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Fall Scouting Techniques

Fall turkey hunting is almost an entirely different sport than spring hunting. The techniques consistent from spring to fall are good scouting, woodsmanship and correct calling. I've found the most important part of fall turkey hunting is spending a lot of time scouting birds. If you can find a flock of either hens and poults or gobblers and pattern their movements, it's much easier to succeed using any of the fall techniques. It's always easier to call a turkey to a location he wants to go to anyway.


The best way to find turkeys in the fall is to concentrate on the three basic necessities. They must have food, water and a roost site.

Favorite food sources in the fall include white oak acorns, corn, soybeans and milo in my neck of the woods. I like walking the oak ridges and hollows looking for scratchings. Gobblers will scratch in a V pattern, putting one foot forward and pulling it back and then repeating it with the other leg. Gobblers also have a tendency to scratch out around the base of trees where the mast is often the most abundant. The V shape of their scratchings will also tell you the direction the flock is travelling.

Another good way to locate flocks of turkeys is to glass crop fields along creek bottoms or next to woods in the late afternoons to find feeding flocks.

Water can be at a premium during the fall season and you won't find turkeys very far from water at any time of the year. Turkeys will often leave tracks in the mud or on sandbars. A gobblers track is about 1/3 larger than a hen's track and the middle toe is about 3 1/2" to 4" long while a hen's is less than 3" long. It is also possible to tell a young gobbler from an old one. The older gobblers will usually have larger, knobbier joints on their foot. Sometimes a younger gobbler track will be larger than an older bird since the older birds have a tendency to walk on their toes.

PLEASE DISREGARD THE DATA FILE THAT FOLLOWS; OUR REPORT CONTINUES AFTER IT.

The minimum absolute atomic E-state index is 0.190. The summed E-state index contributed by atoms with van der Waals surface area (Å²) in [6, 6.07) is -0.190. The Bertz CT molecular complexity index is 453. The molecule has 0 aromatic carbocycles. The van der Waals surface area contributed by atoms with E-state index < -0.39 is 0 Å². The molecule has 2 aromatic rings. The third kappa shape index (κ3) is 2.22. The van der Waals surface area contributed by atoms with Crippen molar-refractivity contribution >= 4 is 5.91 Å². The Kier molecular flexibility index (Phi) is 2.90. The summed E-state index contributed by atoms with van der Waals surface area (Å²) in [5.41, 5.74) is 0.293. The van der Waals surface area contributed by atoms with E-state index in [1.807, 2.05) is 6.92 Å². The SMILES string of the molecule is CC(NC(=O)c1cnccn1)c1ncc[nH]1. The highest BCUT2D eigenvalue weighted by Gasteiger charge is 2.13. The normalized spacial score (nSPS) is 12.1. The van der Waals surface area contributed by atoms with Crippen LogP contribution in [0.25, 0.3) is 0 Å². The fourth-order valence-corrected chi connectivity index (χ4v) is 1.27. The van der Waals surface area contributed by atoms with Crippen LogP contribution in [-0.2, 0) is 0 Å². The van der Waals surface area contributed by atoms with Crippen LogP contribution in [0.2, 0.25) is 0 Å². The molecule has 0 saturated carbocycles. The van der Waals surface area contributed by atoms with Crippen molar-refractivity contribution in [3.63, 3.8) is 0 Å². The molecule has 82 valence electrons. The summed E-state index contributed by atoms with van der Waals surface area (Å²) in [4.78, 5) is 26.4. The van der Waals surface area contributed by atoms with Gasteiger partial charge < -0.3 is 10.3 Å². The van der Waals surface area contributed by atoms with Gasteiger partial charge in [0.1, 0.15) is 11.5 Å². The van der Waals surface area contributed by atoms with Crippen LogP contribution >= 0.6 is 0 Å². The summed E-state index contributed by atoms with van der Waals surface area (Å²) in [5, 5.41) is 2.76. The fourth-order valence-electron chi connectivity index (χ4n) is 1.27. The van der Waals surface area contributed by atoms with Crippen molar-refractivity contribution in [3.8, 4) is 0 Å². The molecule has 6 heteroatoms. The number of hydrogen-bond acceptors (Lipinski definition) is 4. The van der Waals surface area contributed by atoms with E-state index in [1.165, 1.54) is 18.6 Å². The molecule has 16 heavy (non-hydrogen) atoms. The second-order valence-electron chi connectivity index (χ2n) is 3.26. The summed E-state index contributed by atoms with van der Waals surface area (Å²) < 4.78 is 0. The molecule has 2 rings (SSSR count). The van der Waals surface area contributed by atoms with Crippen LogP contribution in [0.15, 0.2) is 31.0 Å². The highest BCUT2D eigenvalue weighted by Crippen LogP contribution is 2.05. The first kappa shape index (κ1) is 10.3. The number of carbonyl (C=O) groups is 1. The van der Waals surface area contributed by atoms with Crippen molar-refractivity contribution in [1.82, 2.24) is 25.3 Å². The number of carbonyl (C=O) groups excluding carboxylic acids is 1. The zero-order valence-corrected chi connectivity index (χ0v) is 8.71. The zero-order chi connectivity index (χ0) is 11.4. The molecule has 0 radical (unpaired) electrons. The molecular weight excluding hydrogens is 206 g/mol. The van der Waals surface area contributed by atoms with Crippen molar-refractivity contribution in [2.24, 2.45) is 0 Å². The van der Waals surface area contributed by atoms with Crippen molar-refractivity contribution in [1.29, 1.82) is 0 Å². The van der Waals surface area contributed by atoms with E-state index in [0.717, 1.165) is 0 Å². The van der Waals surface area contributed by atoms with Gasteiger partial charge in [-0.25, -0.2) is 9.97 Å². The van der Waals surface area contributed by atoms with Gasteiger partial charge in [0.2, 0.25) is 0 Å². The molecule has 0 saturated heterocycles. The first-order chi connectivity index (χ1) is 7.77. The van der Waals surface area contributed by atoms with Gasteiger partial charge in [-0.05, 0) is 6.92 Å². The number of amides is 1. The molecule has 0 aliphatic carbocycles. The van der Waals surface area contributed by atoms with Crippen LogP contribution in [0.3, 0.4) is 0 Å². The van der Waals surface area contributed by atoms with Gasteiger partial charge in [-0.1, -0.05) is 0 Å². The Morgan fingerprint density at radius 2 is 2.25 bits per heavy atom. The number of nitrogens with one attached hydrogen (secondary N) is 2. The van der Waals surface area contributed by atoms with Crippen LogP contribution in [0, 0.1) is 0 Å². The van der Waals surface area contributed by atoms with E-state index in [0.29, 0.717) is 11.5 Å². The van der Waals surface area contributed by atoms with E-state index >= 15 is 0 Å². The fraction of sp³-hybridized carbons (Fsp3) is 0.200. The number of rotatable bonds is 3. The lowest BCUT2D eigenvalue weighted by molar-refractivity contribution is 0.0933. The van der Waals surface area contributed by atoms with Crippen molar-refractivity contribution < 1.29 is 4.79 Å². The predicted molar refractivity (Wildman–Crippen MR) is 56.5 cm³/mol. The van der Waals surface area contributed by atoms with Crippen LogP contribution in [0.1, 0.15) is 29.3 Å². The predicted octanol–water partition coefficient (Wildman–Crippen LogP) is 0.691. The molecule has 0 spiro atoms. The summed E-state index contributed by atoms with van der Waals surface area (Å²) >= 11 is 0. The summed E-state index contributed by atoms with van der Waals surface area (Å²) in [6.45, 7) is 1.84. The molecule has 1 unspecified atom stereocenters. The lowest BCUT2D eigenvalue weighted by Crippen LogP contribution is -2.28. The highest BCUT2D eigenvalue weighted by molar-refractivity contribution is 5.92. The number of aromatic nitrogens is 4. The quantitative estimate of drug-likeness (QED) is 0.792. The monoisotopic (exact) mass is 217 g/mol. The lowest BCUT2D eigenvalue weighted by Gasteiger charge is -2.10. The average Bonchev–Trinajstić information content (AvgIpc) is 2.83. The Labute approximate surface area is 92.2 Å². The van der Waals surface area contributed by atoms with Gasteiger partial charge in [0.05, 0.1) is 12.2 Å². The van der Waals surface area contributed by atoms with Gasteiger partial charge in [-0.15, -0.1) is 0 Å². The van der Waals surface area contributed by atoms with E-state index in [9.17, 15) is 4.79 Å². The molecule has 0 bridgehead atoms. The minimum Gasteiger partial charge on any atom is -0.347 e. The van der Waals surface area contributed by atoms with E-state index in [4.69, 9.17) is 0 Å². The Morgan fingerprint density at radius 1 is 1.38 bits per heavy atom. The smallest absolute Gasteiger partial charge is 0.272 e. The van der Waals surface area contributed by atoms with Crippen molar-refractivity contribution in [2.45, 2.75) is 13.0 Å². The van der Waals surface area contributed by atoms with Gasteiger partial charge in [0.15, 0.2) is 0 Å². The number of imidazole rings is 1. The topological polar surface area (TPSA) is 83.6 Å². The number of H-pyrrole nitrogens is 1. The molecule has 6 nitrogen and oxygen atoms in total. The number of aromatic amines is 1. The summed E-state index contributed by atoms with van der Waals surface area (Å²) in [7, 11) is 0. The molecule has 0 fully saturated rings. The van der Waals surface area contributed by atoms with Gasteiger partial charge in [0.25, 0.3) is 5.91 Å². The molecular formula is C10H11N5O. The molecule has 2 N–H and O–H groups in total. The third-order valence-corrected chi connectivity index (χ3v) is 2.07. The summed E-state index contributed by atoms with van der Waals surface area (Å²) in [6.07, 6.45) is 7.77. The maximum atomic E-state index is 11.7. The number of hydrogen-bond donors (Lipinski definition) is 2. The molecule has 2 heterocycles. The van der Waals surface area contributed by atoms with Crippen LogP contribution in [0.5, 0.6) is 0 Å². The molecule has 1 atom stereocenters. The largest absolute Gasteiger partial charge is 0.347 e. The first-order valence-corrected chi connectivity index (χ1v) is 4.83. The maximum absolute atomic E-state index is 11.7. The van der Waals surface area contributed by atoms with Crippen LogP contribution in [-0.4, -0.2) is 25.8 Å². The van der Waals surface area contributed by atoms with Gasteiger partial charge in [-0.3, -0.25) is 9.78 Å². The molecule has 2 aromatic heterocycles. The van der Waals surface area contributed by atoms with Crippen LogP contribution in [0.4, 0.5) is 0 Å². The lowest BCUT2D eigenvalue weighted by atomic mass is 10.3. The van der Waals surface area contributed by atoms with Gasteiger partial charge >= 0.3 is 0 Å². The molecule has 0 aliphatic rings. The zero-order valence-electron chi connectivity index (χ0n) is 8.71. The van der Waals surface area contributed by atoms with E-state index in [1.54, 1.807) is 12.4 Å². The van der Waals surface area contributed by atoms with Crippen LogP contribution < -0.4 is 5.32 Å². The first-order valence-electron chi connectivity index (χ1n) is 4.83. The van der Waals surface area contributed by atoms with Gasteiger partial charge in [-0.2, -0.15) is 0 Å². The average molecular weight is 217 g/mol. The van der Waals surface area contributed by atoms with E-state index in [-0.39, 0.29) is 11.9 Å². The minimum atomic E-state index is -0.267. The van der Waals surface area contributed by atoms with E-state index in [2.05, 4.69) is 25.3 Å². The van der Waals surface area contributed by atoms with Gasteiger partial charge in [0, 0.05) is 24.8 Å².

Another often overlooked scouting technique which is very successful in the spring as well is to find a good dusting / loafing area. A dust bowl is a shallow depression in loose or sandy soil where the turkeys dust themselves to get rid of feather lice (See Picture on Left). If you can find one of these areas which has lots of sign including tracks, molted feathers and droppings around the area, there's a very good chance turkeys are using the location daily. Turkeys often spend time in these areas around midday.

Roost sites are by far your best bet and if you can set up on the route between a flock's roost and their favorite feeding area, your hunt is half over. Find roosting sites by watching and/or listening for flocks as they fly up at night. Or else, try walking underneath ridges to find the trees with piles of droppings under them.



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